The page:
Do you know what procrastination triggers cause you to put things off? Sometimes, procrastination can seem like an overwhelming habit that’s hard to break. After all, it’s so easy to put off the things we don’t want to do! But if we take a closer look at why we’re procrastinating in the first place, it might be easier to tackle our tasks head-on. 

Procrastination Triggers

Let’s look at the procrastination triggers that might be causing you to put things off.

The Task Is Boring

Procrastination can be a difficult habit to break, and it’s easy to put off tasks that we find monotonous or uninteresting. Consider why it may be unenjoyable if you find yourself stalling on something. 

Finding ways to make the task more exciting or rewarding can help you break through procrastination and finish the job. This could mean breaking it down into smaller steps, setting rewards for yourself as you complete each step, or looking for ways to make it more meaningful. With some effort, even the most boring tasks can become more enjoyable – and you’ll be well on your way to completing them!

The Task Is Difficult

A common procrastination trigger is the feeling that a task is too difficult. It’s easy to feel overwhelmed and put off getting started on it, but with some preparation, you can make tackling complex tasks much more manageable. 

Break down the task into smaller steps and set achievable goals for yourself along the way. This will help you stay focused and motivated as you work towards your larger goal. Also, feel free to reach out for help if you need it – having someone else with knowledge in the area can help provide clarity and support.

The Task Is Frustrating

When something is frustrating, it can feel like the odds are stacked against you and make it hard to stay motivated. In this case, taking a step back and looking at the task from a different angle  is essential. 

Can you break down the task or modify it in some way? Can someone else help you with parts of it? Reframing the task allows you to gain perspective and progress despite your frustration.

It’s also important to take some time for yourself so you don’t feel like it’s all just a big chore. Set aside some time during the day to do something that brings you joy or helps you destress – this could include taking a walk in the park, catching up with a friend, or even sitting down to watch your favorite show. This will help you feel more refreshed and energized for tackling any complex tasks that come your way.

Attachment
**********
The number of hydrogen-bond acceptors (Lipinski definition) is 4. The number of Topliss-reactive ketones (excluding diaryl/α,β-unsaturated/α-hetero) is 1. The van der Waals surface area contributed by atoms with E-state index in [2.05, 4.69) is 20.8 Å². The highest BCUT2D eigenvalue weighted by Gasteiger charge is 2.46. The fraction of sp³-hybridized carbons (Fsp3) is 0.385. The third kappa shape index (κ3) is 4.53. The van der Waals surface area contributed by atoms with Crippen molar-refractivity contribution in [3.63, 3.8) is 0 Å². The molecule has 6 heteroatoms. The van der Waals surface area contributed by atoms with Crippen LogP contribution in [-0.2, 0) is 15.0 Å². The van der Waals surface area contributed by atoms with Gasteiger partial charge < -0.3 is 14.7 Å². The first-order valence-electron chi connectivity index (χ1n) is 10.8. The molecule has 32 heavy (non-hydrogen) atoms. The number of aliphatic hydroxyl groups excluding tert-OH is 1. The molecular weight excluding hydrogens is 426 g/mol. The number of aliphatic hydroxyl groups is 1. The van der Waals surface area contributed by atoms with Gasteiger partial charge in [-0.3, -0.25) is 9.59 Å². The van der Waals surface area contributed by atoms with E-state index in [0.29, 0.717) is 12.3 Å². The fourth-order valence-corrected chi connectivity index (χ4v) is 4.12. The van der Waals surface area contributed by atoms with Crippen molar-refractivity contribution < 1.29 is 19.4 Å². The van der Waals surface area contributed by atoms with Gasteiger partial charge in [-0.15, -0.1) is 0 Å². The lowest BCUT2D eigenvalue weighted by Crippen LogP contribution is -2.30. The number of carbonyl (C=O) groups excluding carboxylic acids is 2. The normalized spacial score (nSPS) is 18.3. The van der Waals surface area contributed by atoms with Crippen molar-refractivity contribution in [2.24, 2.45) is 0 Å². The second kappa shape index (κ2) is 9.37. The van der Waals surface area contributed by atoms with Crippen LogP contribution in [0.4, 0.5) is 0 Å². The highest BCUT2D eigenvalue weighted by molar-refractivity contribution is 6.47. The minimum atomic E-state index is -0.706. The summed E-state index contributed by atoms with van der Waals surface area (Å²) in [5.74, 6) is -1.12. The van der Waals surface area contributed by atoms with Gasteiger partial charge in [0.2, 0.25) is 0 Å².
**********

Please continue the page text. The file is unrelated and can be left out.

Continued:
The Task Is Ambiguous or Unstructured

Ambiguous or unstructured tasks can be particularly tricky to tackle, as it’s often difficult to know where and how to begin. In this case, it’s important to break down the task into smaller parts and prioritize segments that need your attention first. 

Once you have an idea of what needs to be done, don’t hesitate to ask for help from those who have more expertise or have successfully completed similar tasks.

In addition, setting deadlines for yourself can keep you on track with your task and focus your efforts better. When establishing these goals, be realistic and don’t get too overwhelmed by the magnitude of the project – instead, break it down into smaller chunks so that it’s easier to stay on top of them and make progress.

Overall, it’s vital to stay motivated when tackling any task that may seem overwhelming or ambiguous. With creativity and resilience, you can find the energy and resources you need to succeed – even if it means creating a plan B! Just remember to take some time for yourself between work sessions so you don’t burn yourself out.

The Task Lacks Personal Meaning For You

When the task doesn’t have a deeper personal meaning for you, it can be hard to focus and stay motivated. To avoid procrastination in this situation, think about how completing the task will benefit you in the long run. 

Think of something that matters to you – like getting closer to your career goals or achieving a particular milestone – and keep that in the forefront of your mind as you complete the task. It can also help to break down large or intimidating tasks into smaller, more manageable chunks and set realistic goals. Make sure to reward yourself, too – a little incentive goes a long way!

The Task Lacks Intrinsic Reward For You

Procrastination can quickly take over when it feels like the task has no reward for you. To combat this type of procrastination trigger, try to find an intrinsic reward in the task. That could mean focusing on the satisfaction of completing a task or how much you’ll learn from doing it. 

Find something that excites you about the task and hold onto that thought as you work. It’s also essential to make sure the job is manageable and realistic; if it feels too overwhelming, you might need to break it down into smaller pieces or have a plan for tackling it.

Knowing these underlying causes of procrastination can help us better understand why we struggle with specific tasks and how to tackle them best. With a bit of insight, you can move past your procrastination triggers and make progress on the task at hand!

I Am Here To Help

I would love to speak with you to determine if I can help you accomplish your goals. If you need guidance on your career, I am here to help.   If you find yourself in a situation where you need career advice or support and want to talk about planning for your future, reach out to me,  Rachel Schneider, at Career Find, for a free Intro Call.